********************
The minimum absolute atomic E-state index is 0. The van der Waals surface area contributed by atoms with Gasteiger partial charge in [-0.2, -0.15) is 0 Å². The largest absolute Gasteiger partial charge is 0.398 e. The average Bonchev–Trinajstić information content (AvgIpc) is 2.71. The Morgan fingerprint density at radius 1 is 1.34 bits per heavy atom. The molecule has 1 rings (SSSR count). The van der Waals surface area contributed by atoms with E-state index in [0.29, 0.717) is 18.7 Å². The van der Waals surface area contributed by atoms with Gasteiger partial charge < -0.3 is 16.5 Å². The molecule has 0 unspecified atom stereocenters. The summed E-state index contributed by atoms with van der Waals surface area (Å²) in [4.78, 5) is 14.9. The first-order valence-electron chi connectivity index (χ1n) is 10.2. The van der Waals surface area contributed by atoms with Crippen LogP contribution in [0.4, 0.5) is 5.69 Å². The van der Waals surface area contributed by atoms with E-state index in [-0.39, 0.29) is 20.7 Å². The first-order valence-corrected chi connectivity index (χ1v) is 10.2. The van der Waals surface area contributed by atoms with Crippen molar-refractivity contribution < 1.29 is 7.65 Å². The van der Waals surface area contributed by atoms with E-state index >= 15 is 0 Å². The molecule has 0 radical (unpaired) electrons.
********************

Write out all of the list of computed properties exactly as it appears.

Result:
The minimum absolute atomic E-state index is 0. The van der Waals surface area contributed by atoms with Gasteiger partial charge in [-0.2, -0.15) is 0 Å². The largest absolute Gasteiger partial charge is 0.398 e. The average Bonchev–Trinajstić information content (AvgIpc) is 2.71. The Morgan fingerprint density at radius 1 is 1.34 bits per heavy atom. The molecule has 1 rings (SSSR count). The van der Waals surface area contributed by atoms with E-state index in [0.29, 0.717) is 18.7 Å². The van der Waals surface area contributed by atoms with Gasteiger partial charge < -0.3 is 16.5 Å². The molecule has 0 unspecified atom stereocenters. The summed E-state index contributed by atoms with van der Waals surface area (Å²) in [4.78, 5) is 14.9. The first-order valence-electron chi connectivity index (χ1n) is 10.2. The van der Waals surface area contributed by atoms with Crippen LogP contribution in [0.4, 0.5) is 5.69 Å². The van der Waals surface area contributed by atoms with E-state index in [-0.39, 0.29) is 20.7 Å². The first-order valence-corrected chi connectivity index (χ1v) is 10.2. The van der Waals surface area contributed by atoms with Crippen molar-refractivity contribution < 1.29 is 7.65 Å². The van der Waals surface area contributed by atoms with E-state index >= 15 is 0 Å². The molecule has 0 radical (unpaired) electrons.